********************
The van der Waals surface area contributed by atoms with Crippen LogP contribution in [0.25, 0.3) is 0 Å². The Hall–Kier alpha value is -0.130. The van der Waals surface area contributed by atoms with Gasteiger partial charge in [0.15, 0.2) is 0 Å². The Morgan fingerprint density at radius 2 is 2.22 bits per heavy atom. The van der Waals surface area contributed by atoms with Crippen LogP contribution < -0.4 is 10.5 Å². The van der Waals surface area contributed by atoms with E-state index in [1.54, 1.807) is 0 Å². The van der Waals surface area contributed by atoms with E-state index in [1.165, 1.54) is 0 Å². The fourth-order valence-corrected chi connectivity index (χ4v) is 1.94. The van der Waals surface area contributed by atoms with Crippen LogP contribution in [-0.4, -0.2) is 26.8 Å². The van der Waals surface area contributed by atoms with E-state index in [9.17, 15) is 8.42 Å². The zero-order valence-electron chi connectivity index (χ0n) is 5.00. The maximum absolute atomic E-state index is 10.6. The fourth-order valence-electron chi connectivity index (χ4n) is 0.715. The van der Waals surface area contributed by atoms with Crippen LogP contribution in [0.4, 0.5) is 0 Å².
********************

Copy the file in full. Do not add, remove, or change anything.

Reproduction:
The van der Waals surface area contributed by atoms with Crippen LogP contribution in [0.25, 0.3) is 0 Å². The Hall–Kier alpha value is -0.130. The van der Waals surface area contributed by atoms with Gasteiger partial charge in [0.15, 0.2) is 0 Å². The Morgan fingerprint density at radius 2 is 2.22 bits per heavy atom. The van der Waals surface area contributed by atoms with Crippen LogP contribution < -0.4 is 10.5 Å². The van der Waals surface area contributed by atoms with E-state index in [1.54, 1.807) is 0 Å². The van der Waals surface area contributed by atoms with E-state index in [1.165, 1.54) is 0 Å². The fourth-order valence-corrected chi connectivity index (χ4v) is 1.94. The van der Waals surface area contributed by atoms with Crippen LogP contribution in [-0.4, -0.2) is 26.8 Å². The van der Waals surface area contributed by atoms with E-state index in [9.17, 15) is 8.42 Å². The zero-order valence-electron chi connectivity index (χ0n) is 5.00. The maximum absolute atomic E-state index is 10.6. The fourth-order valence-electron chi connectivity index (χ4n) is 0.715. The van der Waals surface area contributed by atoms with Crippen LogP contribution in [0.4, 0.5) is 0 Å².